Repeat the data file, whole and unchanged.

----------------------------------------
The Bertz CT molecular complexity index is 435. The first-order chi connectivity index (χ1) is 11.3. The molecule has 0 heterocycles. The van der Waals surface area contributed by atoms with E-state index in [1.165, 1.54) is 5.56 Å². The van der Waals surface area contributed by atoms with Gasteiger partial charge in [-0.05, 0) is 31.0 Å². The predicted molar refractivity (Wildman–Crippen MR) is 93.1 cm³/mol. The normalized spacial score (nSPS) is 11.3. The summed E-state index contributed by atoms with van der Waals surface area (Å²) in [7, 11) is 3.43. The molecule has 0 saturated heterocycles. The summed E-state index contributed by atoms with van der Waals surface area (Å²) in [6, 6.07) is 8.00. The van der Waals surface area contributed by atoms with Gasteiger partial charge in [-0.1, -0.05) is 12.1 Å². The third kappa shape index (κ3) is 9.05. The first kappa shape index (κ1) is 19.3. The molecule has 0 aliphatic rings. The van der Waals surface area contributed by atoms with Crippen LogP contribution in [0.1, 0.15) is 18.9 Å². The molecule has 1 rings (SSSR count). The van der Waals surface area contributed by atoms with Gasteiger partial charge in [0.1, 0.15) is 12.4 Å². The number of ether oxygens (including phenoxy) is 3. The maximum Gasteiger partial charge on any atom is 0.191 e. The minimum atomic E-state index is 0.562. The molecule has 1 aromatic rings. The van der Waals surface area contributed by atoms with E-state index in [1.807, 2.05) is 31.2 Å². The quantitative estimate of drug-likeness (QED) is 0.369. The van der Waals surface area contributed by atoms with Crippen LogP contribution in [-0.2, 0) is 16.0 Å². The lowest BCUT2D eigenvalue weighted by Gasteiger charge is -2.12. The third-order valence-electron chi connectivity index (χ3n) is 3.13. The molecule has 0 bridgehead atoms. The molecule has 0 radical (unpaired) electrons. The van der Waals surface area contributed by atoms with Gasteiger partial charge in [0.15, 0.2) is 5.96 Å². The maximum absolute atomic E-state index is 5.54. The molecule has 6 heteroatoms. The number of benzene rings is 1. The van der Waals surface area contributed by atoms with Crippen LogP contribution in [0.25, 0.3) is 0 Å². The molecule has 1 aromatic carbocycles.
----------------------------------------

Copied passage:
The Bertz CT molecular complexity index is 435. The first-order chi connectivity index (χ1) is 11.3. The molecule has 0 heterocycles. The van der Waals surface area contributed by atoms with E-state index in [1.165, 1.54) is 5.56 Å². The van der Waals surface area contributed by atoms with Gasteiger partial charge in [-0.05, 0) is 31.0 Å². The predicted molar refractivity (Wildman–Crippen MR) is 93.1 cm³/mol. The normalized spacial score (nSPS) is 11.3. The summed E-state index contributed by atoms with van der Waals surface area (Å²) in [7, 11) is 3.43. The molecule has 0 saturated heterocycles. The summed E-state index contributed by atoms with van der Waals surface area (Å²) in [6, 6.07) is 8.00. The van der Waals surface area contributed by atoms with Gasteiger partial charge in [-0.1, -0.05) is 12.1 Å². The third kappa shape index (κ3) is 9.05. The first kappa shape index (κ1) is 19.3. The molecule has 0 aliphatic rings. The van der Waals surface area contributed by atoms with Crippen LogP contribution in [0.1, 0.15) is 18.9 Å². The molecule has 1 rings (SSSR count). The van der Waals surface area contributed by atoms with Gasteiger partial charge in [0.1, 0.15) is 12.4 Å². The number of ether oxygens (including phenoxy) is 3. The maximum Gasteiger partial charge on any atom is 0.191 e. The minimum atomic E-state index is 0.562. The molecule has 1 aromatic rings. The van der Waals surface area contributed by atoms with E-state index in [1.807, 2.05) is 31.2 Å². The quantitative estimate of drug-likeness (QED) is 0.369. The van der Waals surface area contributed by atoms with Crippen LogP contribution in [-0.2, 0) is 16.0 Å². The lowest BCUT2D eigenvalue weighted by Gasteiger charge is -2.12. The third-order valence-electron chi connectivity index (χ3n) is 3.13. The molecule has 0 bridgehead atoms. The molecule has 0 radical (unpaired) electrons. The van der Waals surface area contributed by atoms with Gasteiger partial charge in [0.15, 0.2) is 5.96 Å². The maximum absolute atomic E-state index is 5.54. The molecule has 6 heteroatoms. The number of benzene rings is 1. The van der Waals surface area contributed by atoms with Crippen LogP contribution in [0.25, 0.3) is 0 Å². The molecule has 1 aromatic carbocycles.